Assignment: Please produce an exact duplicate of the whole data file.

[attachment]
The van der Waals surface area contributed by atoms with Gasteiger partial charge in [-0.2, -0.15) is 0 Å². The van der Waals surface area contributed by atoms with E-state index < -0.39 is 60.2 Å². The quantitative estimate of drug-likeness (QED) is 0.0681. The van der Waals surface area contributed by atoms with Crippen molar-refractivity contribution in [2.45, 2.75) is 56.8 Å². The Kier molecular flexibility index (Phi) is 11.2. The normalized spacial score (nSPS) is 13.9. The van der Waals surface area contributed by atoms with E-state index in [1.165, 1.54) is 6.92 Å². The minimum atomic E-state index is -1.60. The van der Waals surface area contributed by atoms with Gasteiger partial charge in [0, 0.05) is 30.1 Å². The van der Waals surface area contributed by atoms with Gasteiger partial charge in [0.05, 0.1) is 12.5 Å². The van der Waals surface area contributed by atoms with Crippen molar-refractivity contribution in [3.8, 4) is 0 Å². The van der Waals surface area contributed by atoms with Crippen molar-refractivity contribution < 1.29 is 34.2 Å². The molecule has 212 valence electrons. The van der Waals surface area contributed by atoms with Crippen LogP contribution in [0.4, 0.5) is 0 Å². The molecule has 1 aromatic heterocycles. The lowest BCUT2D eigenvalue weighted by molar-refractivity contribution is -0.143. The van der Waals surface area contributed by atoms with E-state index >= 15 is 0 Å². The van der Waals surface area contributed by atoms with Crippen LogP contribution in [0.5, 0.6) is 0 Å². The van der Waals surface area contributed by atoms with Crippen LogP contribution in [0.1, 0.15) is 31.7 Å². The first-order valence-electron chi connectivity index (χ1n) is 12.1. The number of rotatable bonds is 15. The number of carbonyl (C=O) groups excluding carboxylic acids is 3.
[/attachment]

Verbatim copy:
The van der Waals surface area contributed by atoms with Gasteiger partial charge in [-0.2, -0.15) is 0 Å². The van der Waals surface area contributed by atoms with E-state index < -0.39 is 60.2 Å². The quantitative estimate of drug-likeness (QED) is 0.0681. The van der Waals surface area contributed by atoms with Crippen molar-refractivity contribution in [2.45, 2.75) is 56.8 Å². The Kier molecular flexibility index (Phi) is 11.2. The normalized spacial score (nSPS) is 13.9. The van der Waals surface area contributed by atoms with E-state index in [1.165, 1.54) is 6.92 Å². The minimum atomic E-state index is -1.60. The van der Waals surface area contributed by atoms with Gasteiger partial charge in [0, 0.05) is 30.1 Å². The van der Waals surface area contributed by atoms with Gasteiger partial charge in [0.05, 0.1) is 12.5 Å². The van der Waals surface area contributed by atoms with Crippen molar-refractivity contribution in [3.8, 4) is 0 Å². The van der Waals surface area contributed by atoms with Crippen molar-refractivity contribution < 1.29 is 34.2 Å². The molecule has 212 valence electrons. The van der Waals surface area contributed by atoms with Crippen LogP contribution in [0.4, 0.5) is 0 Å². The molecule has 1 aromatic heterocycles. The lowest BCUT2D eigenvalue weighted by molar-refractivity contribution is -0.143. The van der Waals surface area contributed by atoms with E-state index >= 15 is 0 Å². The van der Waals surface area contributed by atoms with Crippen LogP contribution in [0.5, 0.6) is 0 Å². The van der Waals surface area contributed by atoms with Crippen LogP contribution in [0.1, 0.15) is 31.7 Å². The first-order valence-electron chi connectivity index (χ1n) is 12.1. The number of rotatable bonds is 15. The number of carbonyl (C=O) groups excluding carboxylic acids is 3.